hms iron duke

hms iron duke

Monday, 14 January 2013

Much Snow in Lithuania

Trakai, Lithuania. 14 January.  The Snow Meeting.  Trakai Castle sits firm and strong on its island stronghold in the midst of a snowbound, frozen lake.  Built in the fourteenth century the castle protected the Grand Duchy of Lithuania from attacks by the Teutonic Knights.  As we looked upon Europe’s past an array of prime ministers, foreign ministers and ambassadors from across the western world considered Europe’s future.  This intense, small, annual meeting is a gem in the calendar and so different in tone from many ego-fests.  It is also one of those moments in a year when I really speak truth unto power in my role as strategic court jester.
 
In Lithuania both the European Union and NATO make sense.  Some 190 kilometres from the Russian border Moscow is always present.  In the 1960s then Soviet leader Nikita Khrushchev once cited the restoration of Trakai Castle as an example of what he called the ‘nationalism’ that he believed threatened the then-Soviet Union.  Today, we would call such ‘nationalism’ political liberty; the right of nation-states to self-govern, a theme that ran throughout the conference.
Two big geopolitical pictures of note were painted, one understood, the other not.  Russia is ever looking to exploit weakness and irresolution in the West even if in reality the only stable border Russia has in the one a short distance from here.  With the Eurozone crisis having now effectively killed off any prospect of EU enlargement to the likes of Belarus or Ukraine and with little to offer as incentives for political reform therein, the Kremlin has offered an alternative Eurasian Union with Moscow firmly embedded at its centre.  This was clearly understood by all present but there was little that could be done other than to let the Russians screw it up in their own inimitable fashion.
The second big geopolitical picture concerned the consequences of crisis-driven, Germany-led, Brussels Centre managed deeper economic and political integration in the Eurozone and Britain’s reaction to it.  On the eve of the biggest shift ever in the balance of power between the EU state and Brussels Centre it is clear from this meeting that no-one will support Cameron’s objective of repatriating powers from Brussels.  Indeed, there is no mood to compensate Britain for its coming downgrading by the Eurozone, referendum or no referendum.  The Germans know full well that the British political Left (including the Liberal Democrats) are willing to sacrifice any amount of Britain’s political liberty to keep Berlin and Brussels smiling on them, whatever the views of the British people.  Thus, Germany has no need to give any ground whatsoever to Britain and can drive on regardless now that it has Washington’s backing.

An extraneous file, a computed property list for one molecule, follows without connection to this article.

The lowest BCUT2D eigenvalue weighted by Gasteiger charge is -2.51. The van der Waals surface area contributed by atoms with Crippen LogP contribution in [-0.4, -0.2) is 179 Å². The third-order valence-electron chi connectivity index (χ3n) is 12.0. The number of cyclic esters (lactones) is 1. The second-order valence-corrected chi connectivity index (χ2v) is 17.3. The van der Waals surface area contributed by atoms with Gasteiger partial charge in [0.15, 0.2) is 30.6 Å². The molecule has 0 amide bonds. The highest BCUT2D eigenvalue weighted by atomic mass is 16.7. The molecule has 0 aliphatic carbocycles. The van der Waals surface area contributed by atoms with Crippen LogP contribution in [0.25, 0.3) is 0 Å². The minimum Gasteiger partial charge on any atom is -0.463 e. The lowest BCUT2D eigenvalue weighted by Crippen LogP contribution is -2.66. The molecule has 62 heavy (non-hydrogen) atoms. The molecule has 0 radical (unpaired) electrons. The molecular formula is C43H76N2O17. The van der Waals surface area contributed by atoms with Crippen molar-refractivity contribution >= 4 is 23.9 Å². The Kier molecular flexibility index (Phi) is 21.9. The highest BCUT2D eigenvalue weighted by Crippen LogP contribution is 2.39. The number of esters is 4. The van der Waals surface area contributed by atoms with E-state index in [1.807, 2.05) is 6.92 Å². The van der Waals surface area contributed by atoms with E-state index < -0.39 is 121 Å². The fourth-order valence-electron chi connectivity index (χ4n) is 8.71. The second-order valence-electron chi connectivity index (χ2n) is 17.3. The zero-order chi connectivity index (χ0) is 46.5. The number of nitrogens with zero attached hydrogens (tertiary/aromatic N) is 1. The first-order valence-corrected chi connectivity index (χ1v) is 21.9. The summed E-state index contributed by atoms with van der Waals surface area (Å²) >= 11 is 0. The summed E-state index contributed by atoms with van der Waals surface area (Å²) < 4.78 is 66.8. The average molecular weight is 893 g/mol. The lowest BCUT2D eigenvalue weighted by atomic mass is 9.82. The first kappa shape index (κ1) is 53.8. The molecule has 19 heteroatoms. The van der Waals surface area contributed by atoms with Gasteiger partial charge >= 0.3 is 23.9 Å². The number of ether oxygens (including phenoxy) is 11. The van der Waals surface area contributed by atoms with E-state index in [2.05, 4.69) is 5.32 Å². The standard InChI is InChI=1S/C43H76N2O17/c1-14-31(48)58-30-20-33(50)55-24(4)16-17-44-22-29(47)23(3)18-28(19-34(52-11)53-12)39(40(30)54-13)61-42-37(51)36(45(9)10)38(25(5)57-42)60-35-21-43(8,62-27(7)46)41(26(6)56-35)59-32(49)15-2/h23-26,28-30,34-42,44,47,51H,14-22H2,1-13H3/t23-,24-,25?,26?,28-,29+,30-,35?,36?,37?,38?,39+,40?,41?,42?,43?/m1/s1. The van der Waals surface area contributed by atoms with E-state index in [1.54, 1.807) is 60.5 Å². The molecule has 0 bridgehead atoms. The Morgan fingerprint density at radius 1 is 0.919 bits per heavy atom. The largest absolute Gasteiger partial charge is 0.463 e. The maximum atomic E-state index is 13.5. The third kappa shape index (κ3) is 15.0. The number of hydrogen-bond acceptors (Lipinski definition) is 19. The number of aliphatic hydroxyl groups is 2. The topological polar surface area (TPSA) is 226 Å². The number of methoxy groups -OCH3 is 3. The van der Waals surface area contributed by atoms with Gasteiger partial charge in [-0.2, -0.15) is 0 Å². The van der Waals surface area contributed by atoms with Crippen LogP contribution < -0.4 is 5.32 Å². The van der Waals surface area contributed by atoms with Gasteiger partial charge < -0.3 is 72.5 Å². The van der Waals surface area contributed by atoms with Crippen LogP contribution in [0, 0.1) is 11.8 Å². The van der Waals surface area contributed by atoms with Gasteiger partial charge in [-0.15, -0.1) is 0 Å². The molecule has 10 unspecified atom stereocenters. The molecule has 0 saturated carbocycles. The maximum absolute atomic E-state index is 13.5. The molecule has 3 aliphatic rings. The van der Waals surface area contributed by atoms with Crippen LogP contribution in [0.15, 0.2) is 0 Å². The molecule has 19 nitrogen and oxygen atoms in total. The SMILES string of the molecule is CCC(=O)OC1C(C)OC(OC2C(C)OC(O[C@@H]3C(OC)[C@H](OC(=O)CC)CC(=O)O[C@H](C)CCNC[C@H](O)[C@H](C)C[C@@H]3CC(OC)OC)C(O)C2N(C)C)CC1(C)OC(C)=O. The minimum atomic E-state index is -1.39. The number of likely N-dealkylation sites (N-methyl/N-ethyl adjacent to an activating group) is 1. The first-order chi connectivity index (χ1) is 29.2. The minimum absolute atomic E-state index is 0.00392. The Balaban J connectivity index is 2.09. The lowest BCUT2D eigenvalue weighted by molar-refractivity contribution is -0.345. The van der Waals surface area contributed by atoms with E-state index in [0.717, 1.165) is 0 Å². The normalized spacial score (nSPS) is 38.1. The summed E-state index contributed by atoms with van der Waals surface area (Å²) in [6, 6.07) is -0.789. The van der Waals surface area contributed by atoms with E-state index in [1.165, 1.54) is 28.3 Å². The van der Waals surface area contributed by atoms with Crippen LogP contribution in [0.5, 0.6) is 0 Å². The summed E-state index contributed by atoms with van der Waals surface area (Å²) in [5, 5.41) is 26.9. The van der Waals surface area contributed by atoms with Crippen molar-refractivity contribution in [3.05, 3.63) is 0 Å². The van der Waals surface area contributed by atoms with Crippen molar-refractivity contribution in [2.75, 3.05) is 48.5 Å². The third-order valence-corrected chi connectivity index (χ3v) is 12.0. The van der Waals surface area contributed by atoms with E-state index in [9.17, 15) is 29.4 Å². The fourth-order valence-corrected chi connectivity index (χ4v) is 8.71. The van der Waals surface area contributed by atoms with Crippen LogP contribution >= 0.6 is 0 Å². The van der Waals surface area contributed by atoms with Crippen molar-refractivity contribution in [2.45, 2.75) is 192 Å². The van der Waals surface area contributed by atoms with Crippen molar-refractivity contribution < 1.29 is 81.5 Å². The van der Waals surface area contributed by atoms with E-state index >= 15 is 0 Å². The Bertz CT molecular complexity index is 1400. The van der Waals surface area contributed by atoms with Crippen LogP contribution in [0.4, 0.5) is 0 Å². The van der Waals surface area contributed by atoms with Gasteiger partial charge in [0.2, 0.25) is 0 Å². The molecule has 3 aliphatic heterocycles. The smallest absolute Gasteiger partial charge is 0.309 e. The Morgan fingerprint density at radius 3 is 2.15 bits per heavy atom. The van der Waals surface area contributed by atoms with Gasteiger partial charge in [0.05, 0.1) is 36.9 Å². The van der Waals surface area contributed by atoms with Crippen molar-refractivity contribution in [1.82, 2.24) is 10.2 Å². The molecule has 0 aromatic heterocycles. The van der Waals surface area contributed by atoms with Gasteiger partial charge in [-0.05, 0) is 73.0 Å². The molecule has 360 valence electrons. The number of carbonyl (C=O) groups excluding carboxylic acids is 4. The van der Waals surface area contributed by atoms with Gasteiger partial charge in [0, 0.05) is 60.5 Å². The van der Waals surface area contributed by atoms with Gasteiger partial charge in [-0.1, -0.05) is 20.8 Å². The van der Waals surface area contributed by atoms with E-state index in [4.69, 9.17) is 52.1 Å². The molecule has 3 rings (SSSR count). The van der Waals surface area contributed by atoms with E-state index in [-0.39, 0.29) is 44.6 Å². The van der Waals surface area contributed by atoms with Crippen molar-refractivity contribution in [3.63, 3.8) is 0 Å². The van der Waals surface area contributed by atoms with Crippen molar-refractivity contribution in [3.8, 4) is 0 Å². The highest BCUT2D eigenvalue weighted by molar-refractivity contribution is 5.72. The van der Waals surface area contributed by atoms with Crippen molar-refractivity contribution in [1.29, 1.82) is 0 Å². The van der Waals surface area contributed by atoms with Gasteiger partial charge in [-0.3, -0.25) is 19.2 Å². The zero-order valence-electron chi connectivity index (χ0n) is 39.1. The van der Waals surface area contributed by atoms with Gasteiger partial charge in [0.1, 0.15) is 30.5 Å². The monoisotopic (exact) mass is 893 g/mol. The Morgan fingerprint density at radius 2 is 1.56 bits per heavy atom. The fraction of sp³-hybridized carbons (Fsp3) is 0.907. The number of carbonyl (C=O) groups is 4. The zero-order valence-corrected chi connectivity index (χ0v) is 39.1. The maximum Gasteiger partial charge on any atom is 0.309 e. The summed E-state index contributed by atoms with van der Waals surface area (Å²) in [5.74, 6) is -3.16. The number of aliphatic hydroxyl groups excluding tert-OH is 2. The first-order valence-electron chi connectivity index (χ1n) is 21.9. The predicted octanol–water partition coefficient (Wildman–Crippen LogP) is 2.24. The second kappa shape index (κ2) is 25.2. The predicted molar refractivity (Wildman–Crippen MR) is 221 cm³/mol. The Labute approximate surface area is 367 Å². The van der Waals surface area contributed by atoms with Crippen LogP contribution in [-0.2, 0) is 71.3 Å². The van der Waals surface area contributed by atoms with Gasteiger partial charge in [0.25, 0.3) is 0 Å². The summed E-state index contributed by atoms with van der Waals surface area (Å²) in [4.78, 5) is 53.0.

What I was shocked by was the level to which the European elite as a whole have convinced themselves that what is about to happen is a good thing and that somehow Britain gets a good deal.  One very senior person quoted figures about how much Britain benefits from the EU that were spectacularly wrong.  On 22 January Cameron will offer the British people a 2015 sort-of referendum on the EU.  If he is still in power (big if) he will then go to Brussels with his demands and promptly be told to “Brussels Off”.  At that point the reality of Euro-integration will be apparent to all and London will face a choice – sign up to Germany’s Europe or try and quit. 
The Eurasian Union is already a busted flush, whilst the future EU will simply not work and whatever the pressure or propaganda Britain must stand firm and continue to resist.  Rather than force the recalcitrant into a structure they can never accept, will never work and which affords all sorts of dangers to democratic oversight of over-mighty power work should rather begin on an entirely new EU.  That was the essential point made by George Osborne, the British finance minister, in an 11 January interview with German newspaper Die Welt. 
In my opening remarks to the conference I warned about a weak Europe playing bad chess whilst the rest of the world plays stud poker.  Here in Lithuania Realpolitik is ever present and unless Europeans relearn the rules of geopolitics the new balance of power that emerges from it will be cast utterly at Europe's expense.  If ‘Europe’ is to make sense the real challenge is a Europe that can compete effectively across all economic and strategic domains and which is seen as legitimate and democratic by all its peoples. Surely, this is an agenda that can unite Germans, Britons, Swedes and most other Europeans?
Perhaps the most poignant, painful lesson for this life-long Atlanticist from the meeting was the abandonment of Britain by an Obama administration contemptuous of Britain.  The Special Relationship is finally dead; long-live the New Special Relationship…America and Germany.
Of course, none of this was confronted head-on.  Too much snow.
Julian Lindley-French, Director, Europa Analytica

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